His second album, “I Remember You” (1995), included the hit “Crazy Love,” which was also on the soundtrack for “Jason’s Lyric” (1994), but it didn’t sell as well as his debut. The sophomore slump is precisely what inspired the hit song and album “Anytime” (1997).

“The beginning of that song was really a letter to the fans saying, ‘I’m trying to figure [myself] out,'” McKnight said. “I spun it into more of a relationship-type song, but I was really lamenting the fact that we all want every record to do better than the last. … Then ‘Anytime’ becomes the juggernaut that it is, so I figured out what people wanted from me.”

He followed the double-platinum “Anytime” with the triple-platinum “Back at One” (1999).

“‘Anytime’ built that the house I was moving into,” McKnight said. “I’ve always been an electronics geek. … Guys were there putting in the home theater. I’m looking at the manual for the DVD player. Pretty much every troubleshooting page says, ‘Do step one, step two, and if the problem persists, repeat steps 1, 2, 3.’ I was like, ‘Whoa, that’s a song.'”

The song reached a different audience when it was covered by country artist Mark Wills.

“I’m like, ‘Well, I’ve got every other chart except for country,’ so if Mark does this and it even becomes a pseudo-hit, then I’ve actually hit almost every chart,” McKnight said. “I got to meet Mark, I got to actually perform the song with Mark and we became really good friends. That’s why that year, from 1999 to 2000, I think that was the most played song.”

Today, a new generation is discovering McKnight by listening to his Kobe Bryant duet “Hold Me,” as basketball fans look back at the fallen NBA star’s rare music attempt.

“I have the distinction of being one of the only artists in the world that’s created music with Kobe Bryant,” McKnight said. “If you look at that video, I’m playing basketball with a bunch of first-round draft picks: Derek Fisher, Paul Pierce, Chris Mills … When he passed, it was like one of my brothers leaving this earth. It’s been two years almost and it’s still surreal.”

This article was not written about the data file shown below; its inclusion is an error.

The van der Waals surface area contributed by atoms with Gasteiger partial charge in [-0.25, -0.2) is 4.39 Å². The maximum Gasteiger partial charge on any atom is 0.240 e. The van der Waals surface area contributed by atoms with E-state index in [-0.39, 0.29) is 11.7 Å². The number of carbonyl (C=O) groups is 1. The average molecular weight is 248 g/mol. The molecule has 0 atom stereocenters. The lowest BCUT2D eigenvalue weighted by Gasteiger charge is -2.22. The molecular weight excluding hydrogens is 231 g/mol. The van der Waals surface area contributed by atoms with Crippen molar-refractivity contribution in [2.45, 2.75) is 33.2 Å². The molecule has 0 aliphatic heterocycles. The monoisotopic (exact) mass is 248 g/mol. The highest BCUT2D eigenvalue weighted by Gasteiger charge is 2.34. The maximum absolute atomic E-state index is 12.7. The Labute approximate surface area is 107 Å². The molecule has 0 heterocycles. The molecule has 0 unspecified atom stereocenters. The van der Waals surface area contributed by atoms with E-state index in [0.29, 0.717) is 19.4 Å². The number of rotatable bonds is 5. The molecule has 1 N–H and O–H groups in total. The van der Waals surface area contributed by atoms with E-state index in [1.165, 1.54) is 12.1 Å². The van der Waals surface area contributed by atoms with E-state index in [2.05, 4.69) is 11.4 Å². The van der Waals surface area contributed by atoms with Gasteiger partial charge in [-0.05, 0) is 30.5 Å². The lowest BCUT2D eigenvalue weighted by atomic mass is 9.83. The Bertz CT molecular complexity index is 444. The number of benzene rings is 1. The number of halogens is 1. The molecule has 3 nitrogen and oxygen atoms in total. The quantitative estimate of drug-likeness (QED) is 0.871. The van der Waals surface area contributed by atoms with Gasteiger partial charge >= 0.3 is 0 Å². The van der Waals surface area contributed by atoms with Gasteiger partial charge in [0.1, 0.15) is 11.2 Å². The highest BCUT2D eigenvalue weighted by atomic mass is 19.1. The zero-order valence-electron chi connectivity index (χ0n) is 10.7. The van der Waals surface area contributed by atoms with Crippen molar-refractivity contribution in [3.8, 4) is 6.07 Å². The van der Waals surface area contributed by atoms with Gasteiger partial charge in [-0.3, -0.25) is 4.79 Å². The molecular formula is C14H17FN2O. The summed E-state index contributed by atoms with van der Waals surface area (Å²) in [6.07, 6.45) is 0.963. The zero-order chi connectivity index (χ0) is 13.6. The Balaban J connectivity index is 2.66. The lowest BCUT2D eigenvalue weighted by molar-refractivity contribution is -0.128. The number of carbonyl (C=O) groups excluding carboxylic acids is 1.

How does McKnight keep reinventing himself through the years?

“One thing I’ve never talked about much is how to walk that fine line between crossing over into popular music while also keeping your foot entrenched in your base, which is whatever you want to call Black or R&B music,” McKnight said. “That’s the tightrope I’ve walked.”

He says it’s “almost impossible” to walk such a genre tightrope.

“If you look at myself, Boyz II Men and a few others who have had success on other charts, when you start at one place, then you go to this other place where you become more of a household name, people think you forgot where you came from,” he said. “As artists, we want our music to be listened to by the greatest number of people that we can.”

WTOP's Jason Fraley previews Brian McKnight at Strathmore (Part 2)

Listen to our full conversation on my podcast “Beyond the Fame.”

Jason Fraley

Hailed by The Washington Post for “his savantlike ability to name every Best Picture winner in history," Jason Fraley began at WTOP as Morning Drive Writer in 2008, film critic in 2011 and Entertainment Editor in 2014, providing daily arts coverage on-air and online.